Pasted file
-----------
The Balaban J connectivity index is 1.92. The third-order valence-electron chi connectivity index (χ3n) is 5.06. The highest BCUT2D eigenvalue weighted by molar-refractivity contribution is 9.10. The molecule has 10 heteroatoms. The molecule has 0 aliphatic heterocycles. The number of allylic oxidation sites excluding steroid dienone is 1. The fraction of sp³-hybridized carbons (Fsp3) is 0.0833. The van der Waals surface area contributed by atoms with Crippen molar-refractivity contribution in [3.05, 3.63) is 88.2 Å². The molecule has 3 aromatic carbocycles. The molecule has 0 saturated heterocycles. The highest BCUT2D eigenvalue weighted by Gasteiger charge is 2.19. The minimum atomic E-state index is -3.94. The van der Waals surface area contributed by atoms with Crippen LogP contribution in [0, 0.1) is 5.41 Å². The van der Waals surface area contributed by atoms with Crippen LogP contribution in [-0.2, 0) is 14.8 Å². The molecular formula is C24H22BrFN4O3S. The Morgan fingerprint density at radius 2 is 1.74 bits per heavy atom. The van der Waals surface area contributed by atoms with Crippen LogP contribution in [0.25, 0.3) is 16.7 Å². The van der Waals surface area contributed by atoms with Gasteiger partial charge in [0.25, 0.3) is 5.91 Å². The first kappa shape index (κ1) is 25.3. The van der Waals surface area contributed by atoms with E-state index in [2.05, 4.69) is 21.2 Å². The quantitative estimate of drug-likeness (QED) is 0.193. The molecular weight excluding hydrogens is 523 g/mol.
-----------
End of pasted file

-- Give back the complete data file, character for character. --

The Balaban J connectivity index is 1.92. The third-order valence-electron chi connectivity index (χ3n) is 5.06. The highest BCUT2D eigenvalue weighted by molar-refractivity contribution is 9.10. The molecule has 10 heteroatoms. The molecule has 0 aliphatic heterocycles. The number of allylic oxidation sites excluding steroid dienone is 1. The fraction of sp³-hybridized carbons (Fsp3) is 0.0833. The van der Waals surface area contributed by atoms with Crippen molar-refractivity contribution in [3.05, 3.63) is 88.2 Å². The molecule has 3 aromatic carbocycles. The molecule has 0 saturated heterocycles. The highest BCUT2D eigenvalue weighted by Gasteiger charge is 2.19. The minimum atomic E-state index is -3.94. The van der Waals surface area contributed by atoms with Crippen LogP contribution in [0, 0.1) is 5.41 Å². The van der Waals surface area contributed by atoms with Crippen LogP contribution in [-0.2, 0) is 14.8 Å². The molecular formula is C24H22BrFN4O3S. The Morgan fingerprint density at radius 2 is 1.74 bits per heavy atom. The van der Waals surface area contributed by atoms with Crippen LogP contribution in [0.25, 0.3) is 16.7 Å². The van der Waals surface area contributed by atoms with Gasteiger partial charge in [0.25, 0.3) is 5.91 Å². The first kappa shape index (κ1) is 25.3. The van der Waals surface area contributed by atoms with E-state index in [2.05, 4.69) is 21.2 Å². The quantitative estimate of drug-likeness (QED) is 0.193. The molecular weight excluding hydrogens is 523 g/mol.